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RF Wattmeter

Finding an affordable, portable, remote reading capable and reasonably accurate UHF or microwave wattmeter is not easy.  So build your own!

Source code for this project is on GitHub here.

A GitHUb Project Wiki with several pages covering build, setup, and operating instructions is here.

There are currently 3 versions.

1. The M5Stack (Arduino) with optional external ADS1100 AD converter.  Self contained graphics display.

2. Arduino Nano headless - bare minimum headless proof of concept, works.  Not updating for now.

3. PSoC5LP.  Uses PSoC Creator 4.3 IDE, C language, supports full hardware debugging, much improved IDE and performance and more capable hardware for similar cost and size.

      a. Optional OLED display

      b. Optional Nextion 2.4" and 3.5" touch screen intelligent displays

      c. Optionally runs on the small KitProg snap-off programming board using a bootloader component (very easy). It is the same PSoC5 chip, just fewer I/O pins exposed/  

I do the main development on the PSoC5 then merge selected feature back to the others.   The PSoC5 version is on a separate project page here.


Here is an Arduino based low cost easy to build DIY option. It consists of 3 hardware parts and an optional PC app to remote monitor the meter

  1. The Arduino CPU module.   $5 (n display) to $40 (with display and more)

  2.  A pair of off-the-shelf power detector modules ($10 each)

  3.  Your choice of RF coupler ($25-$150 each surplus)

  4. PC application for remote monitoring (free!)

Watt Meter - watts scale
Remote RF Power Meter Snapshot 1.png

Screen capture of Python based PC application to remote monitor the USB serial output

Arduino CPU Module

For this version I am using the M5Stack Basic Core module.  It is an ESP32 based Arduino compatible platform with built in quality TFT graphics screen, battery, Bluetooth, Wi-Fi, SD Card, USB type C port and lots of IO pins out the side of the 5cm sqaure casing. 


You can stack several available peripheral modules or plug in external sensors to the Grove (I2C) port.  Very nifty find. We only need the basic module for this project.

You can find these at variousl places online including teh manufacturers site at


RF Power Detector Construction


I found a small aluminum box just big enough to house the 2 detector modules, a coaxial DC power jack, brackets for the modules, a 6 pin cable connector, a 7805 5V regullator, and a 7809 9V regulator. 

The 5V regulator is powered from the 9V to reduce heat from a larger voltage drop. 9V supplies the detectors, 5V goes to the Arduino's Type C USB to power it continuously.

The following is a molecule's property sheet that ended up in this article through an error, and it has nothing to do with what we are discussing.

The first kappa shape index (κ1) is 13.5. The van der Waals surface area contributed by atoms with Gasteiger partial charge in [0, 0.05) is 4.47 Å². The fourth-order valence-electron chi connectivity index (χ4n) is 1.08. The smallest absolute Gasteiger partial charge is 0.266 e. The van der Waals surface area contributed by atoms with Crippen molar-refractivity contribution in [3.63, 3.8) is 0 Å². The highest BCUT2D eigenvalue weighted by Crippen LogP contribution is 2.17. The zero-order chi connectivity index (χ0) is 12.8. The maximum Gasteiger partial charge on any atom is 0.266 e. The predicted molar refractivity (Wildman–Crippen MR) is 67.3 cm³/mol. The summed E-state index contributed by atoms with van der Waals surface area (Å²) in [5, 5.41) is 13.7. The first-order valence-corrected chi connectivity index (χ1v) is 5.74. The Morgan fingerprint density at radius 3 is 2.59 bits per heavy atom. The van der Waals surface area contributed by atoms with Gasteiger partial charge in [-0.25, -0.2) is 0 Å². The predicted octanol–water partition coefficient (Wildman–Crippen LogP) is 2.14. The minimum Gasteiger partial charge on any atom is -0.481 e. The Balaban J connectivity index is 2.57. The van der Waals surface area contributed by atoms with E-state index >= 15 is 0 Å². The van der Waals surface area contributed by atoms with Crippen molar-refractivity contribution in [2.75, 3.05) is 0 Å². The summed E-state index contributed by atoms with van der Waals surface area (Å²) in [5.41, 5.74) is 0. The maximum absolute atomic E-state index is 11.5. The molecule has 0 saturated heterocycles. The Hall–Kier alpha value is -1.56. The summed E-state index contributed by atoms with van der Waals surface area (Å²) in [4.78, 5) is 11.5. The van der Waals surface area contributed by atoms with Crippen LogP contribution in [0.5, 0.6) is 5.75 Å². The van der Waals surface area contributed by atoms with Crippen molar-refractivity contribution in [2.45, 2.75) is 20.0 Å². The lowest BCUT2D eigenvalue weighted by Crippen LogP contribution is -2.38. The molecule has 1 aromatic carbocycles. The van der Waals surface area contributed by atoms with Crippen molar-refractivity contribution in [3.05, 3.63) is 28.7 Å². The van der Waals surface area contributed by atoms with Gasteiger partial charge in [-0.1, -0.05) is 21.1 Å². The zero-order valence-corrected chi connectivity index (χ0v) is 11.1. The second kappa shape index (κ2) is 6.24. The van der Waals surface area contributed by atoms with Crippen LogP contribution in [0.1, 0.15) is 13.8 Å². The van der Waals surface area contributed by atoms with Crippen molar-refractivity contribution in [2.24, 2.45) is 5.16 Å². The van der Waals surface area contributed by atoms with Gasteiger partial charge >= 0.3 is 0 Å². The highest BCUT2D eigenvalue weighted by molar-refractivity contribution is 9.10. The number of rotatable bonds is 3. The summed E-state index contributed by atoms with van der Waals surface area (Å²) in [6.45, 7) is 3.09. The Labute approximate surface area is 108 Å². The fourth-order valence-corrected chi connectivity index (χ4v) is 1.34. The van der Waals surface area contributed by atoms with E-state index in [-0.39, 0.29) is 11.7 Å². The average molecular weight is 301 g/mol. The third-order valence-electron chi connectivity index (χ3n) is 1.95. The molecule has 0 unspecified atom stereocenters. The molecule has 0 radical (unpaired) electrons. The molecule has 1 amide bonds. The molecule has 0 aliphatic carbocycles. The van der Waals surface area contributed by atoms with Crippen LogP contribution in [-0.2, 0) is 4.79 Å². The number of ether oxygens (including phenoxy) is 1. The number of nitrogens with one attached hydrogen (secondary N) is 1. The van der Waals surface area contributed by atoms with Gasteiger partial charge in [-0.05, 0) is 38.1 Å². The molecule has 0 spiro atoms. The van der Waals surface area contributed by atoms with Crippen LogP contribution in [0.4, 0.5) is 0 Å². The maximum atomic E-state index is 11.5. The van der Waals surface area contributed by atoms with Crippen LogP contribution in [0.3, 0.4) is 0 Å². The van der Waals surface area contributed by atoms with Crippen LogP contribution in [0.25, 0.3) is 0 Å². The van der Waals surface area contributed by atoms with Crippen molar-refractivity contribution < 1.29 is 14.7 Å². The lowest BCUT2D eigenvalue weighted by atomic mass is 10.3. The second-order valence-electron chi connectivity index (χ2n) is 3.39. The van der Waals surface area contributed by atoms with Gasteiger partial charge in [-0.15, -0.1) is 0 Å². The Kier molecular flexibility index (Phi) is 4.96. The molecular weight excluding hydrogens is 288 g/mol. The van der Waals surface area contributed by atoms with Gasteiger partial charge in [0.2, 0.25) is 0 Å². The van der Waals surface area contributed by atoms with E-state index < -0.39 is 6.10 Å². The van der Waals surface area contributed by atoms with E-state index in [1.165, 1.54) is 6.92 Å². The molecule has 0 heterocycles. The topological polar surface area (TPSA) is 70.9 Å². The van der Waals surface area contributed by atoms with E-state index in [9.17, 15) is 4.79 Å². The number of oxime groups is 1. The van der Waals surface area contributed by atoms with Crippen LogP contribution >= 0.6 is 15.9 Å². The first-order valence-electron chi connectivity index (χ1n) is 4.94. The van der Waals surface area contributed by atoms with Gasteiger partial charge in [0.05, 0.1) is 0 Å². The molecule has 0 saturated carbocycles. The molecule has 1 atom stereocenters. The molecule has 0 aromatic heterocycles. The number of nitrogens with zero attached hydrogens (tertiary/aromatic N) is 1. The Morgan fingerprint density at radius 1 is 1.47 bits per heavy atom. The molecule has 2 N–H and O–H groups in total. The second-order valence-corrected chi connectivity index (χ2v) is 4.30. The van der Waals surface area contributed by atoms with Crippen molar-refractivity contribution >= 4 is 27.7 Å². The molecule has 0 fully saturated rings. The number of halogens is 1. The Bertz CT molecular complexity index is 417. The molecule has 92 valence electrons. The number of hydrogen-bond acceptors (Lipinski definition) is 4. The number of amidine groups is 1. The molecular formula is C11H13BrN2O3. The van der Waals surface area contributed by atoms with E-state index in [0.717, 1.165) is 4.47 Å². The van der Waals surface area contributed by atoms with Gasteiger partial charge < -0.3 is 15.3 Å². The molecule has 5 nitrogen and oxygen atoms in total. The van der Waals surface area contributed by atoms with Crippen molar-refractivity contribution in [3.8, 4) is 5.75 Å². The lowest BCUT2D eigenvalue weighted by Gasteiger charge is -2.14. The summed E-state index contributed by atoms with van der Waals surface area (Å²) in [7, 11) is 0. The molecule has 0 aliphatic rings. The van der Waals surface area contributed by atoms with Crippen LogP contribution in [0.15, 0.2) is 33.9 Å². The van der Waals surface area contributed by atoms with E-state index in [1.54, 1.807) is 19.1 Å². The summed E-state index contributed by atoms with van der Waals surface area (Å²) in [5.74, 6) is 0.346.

RF Power Detector


I am using a pair imported logarithmic power detector modules that cost under $10 each. 

For this version I chose an AD8318 based module to cover over 6GHz at +5 to -65dBm range, the more linear portion being 0 to -55dBm.


RF Power Coupler

I use a variety of them since they are designed to cover a specific range of frequencies and at various power handling capabilities. 


One of my stations I use a common feedline between shack and the antennas handling all 6 bands between 50Mhz through 1296Mhz. The IF rig and a stack of transverters go to a 6 position RF switch then out the common feedline to my antenna location with another 6 position RF switch then up to various preamps and antennas.

To cover this wide range of frequencies accurately I found a relatively high power wide range RF coupler online. Mine is a used RLC #12598-M-2565 that is specified for 50Mhz through 1.0GHz at a few hundred Watts and about 20dB coupling factor. 

The coupling factor at the ends, 50MHz  and 1296MHz is about 10dB higher then the middle of the range which is just fine. 30dB is a reduction of x1000. We need 0dBM max.  So it works well at 1296Mhz also which is fortunate.  As long as you have the ability to account for the different coupling factors at each frequency of interest, most any coupler near your target frequency range can be made to work within reason. Too far off and the output becomes too small, you might have high insertion losses so do not get too crazy, go shopping!

So for a 100W transmitter output max, we need 60dB total power level reduction minimum to get 1milliwatt full scale which is about typical for these type power detectors. That means we need to add 40dB worth of additional attenuators to the forward port. We only need 20dB extra on the reflected power port since it is typically x20 less then the forward power level.

To put these couplers to best use we need calibration and correction factors. Fortunately we have a CPU to calculate that for use 24/7 and display it on a nice local screen or remotely on a smartphone or PC. A key feature that makes this power meter worth teh investment is that we can store and recall appropriate calibration tables with a button push or by sendng a remote command susch as from the companion PC application. 

Once you finish your build you enter your best guess values  then you need to calibrate against some known reference then you are good to go.  I have a default set of values to start with.  They can be edited in the Cal screen.


K7MDL RF Power Detector Cal Screen.jpg
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